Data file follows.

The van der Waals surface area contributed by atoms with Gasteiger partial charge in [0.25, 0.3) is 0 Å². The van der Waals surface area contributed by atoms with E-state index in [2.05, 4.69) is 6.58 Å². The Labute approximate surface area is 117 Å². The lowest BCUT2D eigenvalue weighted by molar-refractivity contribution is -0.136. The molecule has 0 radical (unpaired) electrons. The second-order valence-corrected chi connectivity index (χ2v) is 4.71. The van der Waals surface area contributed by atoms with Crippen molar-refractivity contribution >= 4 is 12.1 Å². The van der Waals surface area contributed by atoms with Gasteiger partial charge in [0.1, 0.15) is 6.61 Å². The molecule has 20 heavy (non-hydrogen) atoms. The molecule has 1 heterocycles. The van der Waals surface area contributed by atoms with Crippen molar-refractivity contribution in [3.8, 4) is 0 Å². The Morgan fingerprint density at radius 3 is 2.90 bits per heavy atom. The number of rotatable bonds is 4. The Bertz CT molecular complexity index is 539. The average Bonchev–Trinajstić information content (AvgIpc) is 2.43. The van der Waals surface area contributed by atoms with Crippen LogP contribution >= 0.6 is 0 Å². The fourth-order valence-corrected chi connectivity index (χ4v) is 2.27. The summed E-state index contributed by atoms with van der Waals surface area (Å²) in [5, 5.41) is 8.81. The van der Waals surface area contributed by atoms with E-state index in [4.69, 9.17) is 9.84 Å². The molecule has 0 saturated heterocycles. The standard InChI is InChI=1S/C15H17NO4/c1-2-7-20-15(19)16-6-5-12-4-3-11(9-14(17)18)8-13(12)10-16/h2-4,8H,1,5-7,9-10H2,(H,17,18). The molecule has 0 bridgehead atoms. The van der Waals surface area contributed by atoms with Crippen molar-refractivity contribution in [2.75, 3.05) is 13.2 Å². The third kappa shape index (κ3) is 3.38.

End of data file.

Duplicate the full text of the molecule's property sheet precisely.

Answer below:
The van der Waals surface area contributed by atoms with Gasteiger partial charge in [0.25, 0.3) is 0 Å². The van der Waals surface area contributed by atoms with E-state index in [2.05, 4.69) is 6.58 Å². The Labute approximate surface area is 117 Å². The lowest BCUT2D eigenvalue weighted by molar-refractivity contribution is -0.136. The molecule has 0 radical (unpaired) electrons. The second-order valence-corrected chi connectivity index (χ2v) is 4.71. The van der Waals surface area contributed by atoms with Crippen molar-refractivity contribution >= 4 is 12.1 Å². The van der Waals surface area contributed by atoms with Gasteiger partial charge in [0.1, 0.15) is 6.61 Å². The molecule has 20 heavy (non-hydrogen) atoms. The molecule has 1 heterocycles. The van der Waals surface area contributed by atoms with Crippen molar-refractivity contribution in [3.8, 4) is 0 Å². The Morgan fingerprint density at radius 3 is 2.90 bits per heavy atom. The number of rotatable bonds is 4. The Bertz CT molecular complexity index is 539. The average Bonchev–Trinajstić information content (AvgIpc) is 2.43. The van der Waals surface area contributed by atoms with Crippen LogP contribution >= 0.6 is 0 Å². The fourth-order valence-corrected chi connectivity index (χ4v) is 2.27. The summed E-state index contributed by atoms with van der Waals surface area (Å²) in [5, 5.41) is 8.81. The van der Waals surface area contributed by atoms with E-state index in [4.69, 9.17) is 9.84 Å². The molecule has 0 saturated heterocycles. The standard InChI is InChI=1S/C15H17NO4/c1-2-7-20-15(19)16-6-5-12-4-3-11(9-14(17)18)8-13(12)10-16/h2-4,8H,1,5-7,9-10H2,(H,17,18). The molecule has 0 bridgehead atoms. The van der Waals surface area contributed by atoms with Crippen molar-refractivity contribution in [2.75, 3.05) is 13.2 Å². The third kappa shape index (κ3) is 3.38.